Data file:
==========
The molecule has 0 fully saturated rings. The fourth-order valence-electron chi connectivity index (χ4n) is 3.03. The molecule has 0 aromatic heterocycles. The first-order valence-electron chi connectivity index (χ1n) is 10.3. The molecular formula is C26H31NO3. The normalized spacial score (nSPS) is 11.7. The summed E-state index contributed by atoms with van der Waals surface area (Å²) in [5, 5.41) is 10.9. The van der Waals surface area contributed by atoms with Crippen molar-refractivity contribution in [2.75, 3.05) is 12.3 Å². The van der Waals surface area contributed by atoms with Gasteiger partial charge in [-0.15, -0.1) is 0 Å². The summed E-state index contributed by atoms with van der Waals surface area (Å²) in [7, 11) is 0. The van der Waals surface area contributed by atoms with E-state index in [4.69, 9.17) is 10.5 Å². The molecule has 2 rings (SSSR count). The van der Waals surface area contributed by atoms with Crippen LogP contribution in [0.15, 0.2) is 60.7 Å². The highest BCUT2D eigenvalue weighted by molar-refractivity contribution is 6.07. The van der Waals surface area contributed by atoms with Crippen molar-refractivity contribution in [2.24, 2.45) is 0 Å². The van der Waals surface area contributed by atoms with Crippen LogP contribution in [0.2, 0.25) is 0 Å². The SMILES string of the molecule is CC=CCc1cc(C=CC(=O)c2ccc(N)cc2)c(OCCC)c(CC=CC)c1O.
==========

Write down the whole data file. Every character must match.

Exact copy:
The molecule has 0 fully saturated rings. The fourth-order valence-electron chi connectivity index (χ4n) is 3.03. The molecule has 0 aromatic heterocycles. The first-order valence-electron chi connectivity index (χ1n) is 10.3. The molecular formula is C26H31NO3. The normalized spacial score (nSPS) is 11.7. The summed E-state index contributed by atoms with van der Waals surface area (Å²) in [5, 5.41) is 10.9. The van der Waals surface area contributed by atoms with Crippen molar-refractivity contribution in [2.75, 3.05) is 12.3 Å². The van der Waals surface area contributed by atoms with Gasteiger partial charge in [-0.15, -0.1) is 0 Å². The summed E-state index contributed by atoms with van der Waals surface area (Å²) in [7, 11) is 0. The van der Waals surface area contributed by atoms with E-state index in [4.69, 9.17) is 10.5 Å². The molecule has 2 rings (SSSR count). The van der Waals surface area contributed by atoms with Crippen LogP contribution in [0.15, 0.2) is 60.7 Å². The highest BCUT2D eigenvalue weighted by molar-refractivity contribution is 6.07. The van der Waals surface area contributed by atoms with Crippen molar-refractivity contribution in [2.24, 2.45) is 0 Å². The van der Waals surface area contributed by atoms with Crippen LogP contribution in [0.2, 0.25) is 0 Å². The SMILES string of the molecule is CC=CCc1cc(C=CC(=O)c2ccc(N)cc2)c(OCCC)c(CC=CC)c1O.